Grand Juries and the State of Ignorance…

They reached a decision, and the quotes from protestors being interviewed on TV, radio and internet are beyond belief.

1) The district attorney decided to take the case to the Grand Jury so that they could have a one-side trial in secret. The fix was in.

2) The district attorney didn’t bother to ask the officer any difficult questions, or take the opportunity to impeach his testimony with vigorous cross examination.

3) The Grand Jury only heard one side, and was not allowed to hear the “other side.”

4) The whole thing was a secret trial designed to clear the officer.

5) The officer should have been arrested and held in jail until the Grand Jury was finished with its deliberations – like most people who are arrested. The officer got special treatment.

There are only a few legal ways to charge someone with a crime. Let’s look at those, keeping in mind that in order to charge with a crime, the government/police must have probable cause to believe the elements of a crime have occurred and that the person to be charged did all the elements of the crime. Probable cause is NOT proof beyond a reasonable doubt, but instead is based on a set of probabilities that the crime occurred and the person charged actually did the things that constitute the crime.

1) An officer with jurisdiction sees the offense occur, identifies the person to be charged, takes him or her into custody, and charges him or her with a crime. In this case, the officer saw the elements, saw the suspect complete the elements, and that formed the basis for probable cause.

2) An officer talks to victims and witnesses, collects physical evidence, and determines that there is enough probable cause to identify and charge the suspect. The officer takes the suspect into custody and charges him or her with a crime. In this case, the statements and evidence in the judgement of the officer provides the level of probable cause needed to make the arrest.

3) An officer talks to victims and witnesses, collects physical evidence, and gathers all of these elements into an affidavit.  The officer takes all of this information to the State Attorney, who looks at it to try to determine if there is enough probable cause to charge with a crime.  If the State Attorney agrees, all of this is taken to a judge, and the judge makes a determination about probable cause.  If the judge determines that there is enough probable cause, he or she issues an arrest warrant, and the suspect is then arrested and charged with a crime.  In this case, it is the State Attorney and the Judge who determines if there is enough probable cause.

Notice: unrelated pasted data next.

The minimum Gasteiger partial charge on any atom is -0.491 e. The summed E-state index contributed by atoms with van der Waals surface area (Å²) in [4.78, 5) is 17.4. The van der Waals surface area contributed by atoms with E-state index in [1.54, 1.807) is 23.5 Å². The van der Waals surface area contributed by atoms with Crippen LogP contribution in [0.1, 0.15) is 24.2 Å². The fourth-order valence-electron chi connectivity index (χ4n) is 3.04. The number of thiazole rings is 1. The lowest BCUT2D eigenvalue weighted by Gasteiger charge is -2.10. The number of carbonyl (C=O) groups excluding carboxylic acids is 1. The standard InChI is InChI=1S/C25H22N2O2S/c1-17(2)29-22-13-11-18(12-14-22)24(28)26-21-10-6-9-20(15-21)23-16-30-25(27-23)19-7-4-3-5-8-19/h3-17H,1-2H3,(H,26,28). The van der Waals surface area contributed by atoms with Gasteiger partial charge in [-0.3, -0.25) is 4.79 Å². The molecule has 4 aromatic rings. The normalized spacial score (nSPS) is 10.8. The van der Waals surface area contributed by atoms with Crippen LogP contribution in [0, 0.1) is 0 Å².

4) An event occurs, and the police investigate.  The State Attorney takes the information, statements and evidence, and presents it to a Grand Jury.  The Grand Jury is a group of citizens who are charged with hearing all of the prosecution’s information, hearing from the prosecution’s victims and witnesses, and seeing all of the prosecution’s evidence.  From that process, the Grand Jury decides if the person should be charged with a crime.  If they decide that the person should be charged, they issue an indictment, which is similar to a warrant issued by a judge.  With an indictment in hand, the police make the arrest.  This is the strongest manner that can be used to charge someone with a crime, since the decision to charge is made by twelve citizens rather than police or legal professionals.

After the arrest, the suspect enters the court system, where many things can happen.

It is also interesting to note that in the Constitution – the Fifth Amendment – says, in part, “No person shall be held to answer for a capital, or otherwise infamous crime, unless on a presentment or indictment of a grand jury…”  So when someone is arrested on a capital crime and held in custody, within a month or two the case is taken before a Grand Jury for consideration of an indictment.  So when someone is charged with a capital crime, the case must go to the Grand Jury.

The people who are demonstrating today don’t seem to understand these legal facts.  And there doesn’t seem to have been any effort – by the government or the media – to explain these facts to the public.  So they are left to their imagination to figure out our complex legal system, especially as it applies to cases involving police and use of force.

Police use of force is another complex legal arena.  Police obviously have the right to protect themselves and others from harm, using force to do so.  What the public doesn’t realize is that under certain circumstances, police can use force, up to and including deadly force, to stop a person who has committed, is committing or is about to commit a violent felony.  Read the applicable state law and court decisions, learn from it.

 

This entry was posted in International Police News. Bookmark the permalink.